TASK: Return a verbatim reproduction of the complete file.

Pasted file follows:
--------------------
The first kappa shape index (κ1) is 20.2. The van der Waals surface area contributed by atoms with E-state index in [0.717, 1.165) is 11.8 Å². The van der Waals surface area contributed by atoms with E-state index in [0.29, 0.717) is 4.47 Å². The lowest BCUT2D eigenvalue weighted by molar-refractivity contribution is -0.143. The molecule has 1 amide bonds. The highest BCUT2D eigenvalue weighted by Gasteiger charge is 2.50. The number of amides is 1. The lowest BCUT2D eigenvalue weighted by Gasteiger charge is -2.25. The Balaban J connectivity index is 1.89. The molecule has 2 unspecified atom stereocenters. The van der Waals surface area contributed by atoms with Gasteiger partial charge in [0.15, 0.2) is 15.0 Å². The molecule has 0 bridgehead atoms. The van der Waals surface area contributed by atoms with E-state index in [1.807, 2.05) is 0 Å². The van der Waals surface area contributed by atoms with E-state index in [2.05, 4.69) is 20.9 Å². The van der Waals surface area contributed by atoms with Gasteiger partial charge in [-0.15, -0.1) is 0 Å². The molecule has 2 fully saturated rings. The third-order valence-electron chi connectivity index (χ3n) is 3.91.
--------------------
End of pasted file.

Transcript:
The first kappa shape index (κ1) is 20.2. The van der Waals surface area contributed by atoms with E-state index in [0.717, 1.165) is 11.8 Å². The van der Waals surface area contributed by atoms with E-state index in [0.29, 0.717) is 4.47 Å². The lowest BCUT2D eigenvalue weighted by molar-refractivity contribution is -0.143. The molecule has 1 amide bonds. The highest BCUT2D eigenvalue weighted by Gasteiger charge is 2.50. The number of amides is 1. The lowest BCUT2D eigenvalue weighted by Gasteiger charge is -2.25. The Balaban J connectivity index is 1.89. The molecule has 2 unspecified atom stereocenters. The van der Waals surface area contributed by atoms with Gasteiger partial charge in [0.15, 0.2) is 15.0 Å². The molecule has 0 bridgehead atoms. The van der Waals surface area contributed by atoms with E-state index in [1.807, 2.05) is 0 Å². The van der Waals surface area contributed by atoms with E-state index in [2.05, 4.69) is 20.9 Å². The van der Waals surface area contributed by atoms with Gasteiger partial charge in [-0.15, -0.1) is 0 Å². The molecule has 2 fully saturated rings. The third-order valence-electron chi connectivity index (χ3n) is 3.91.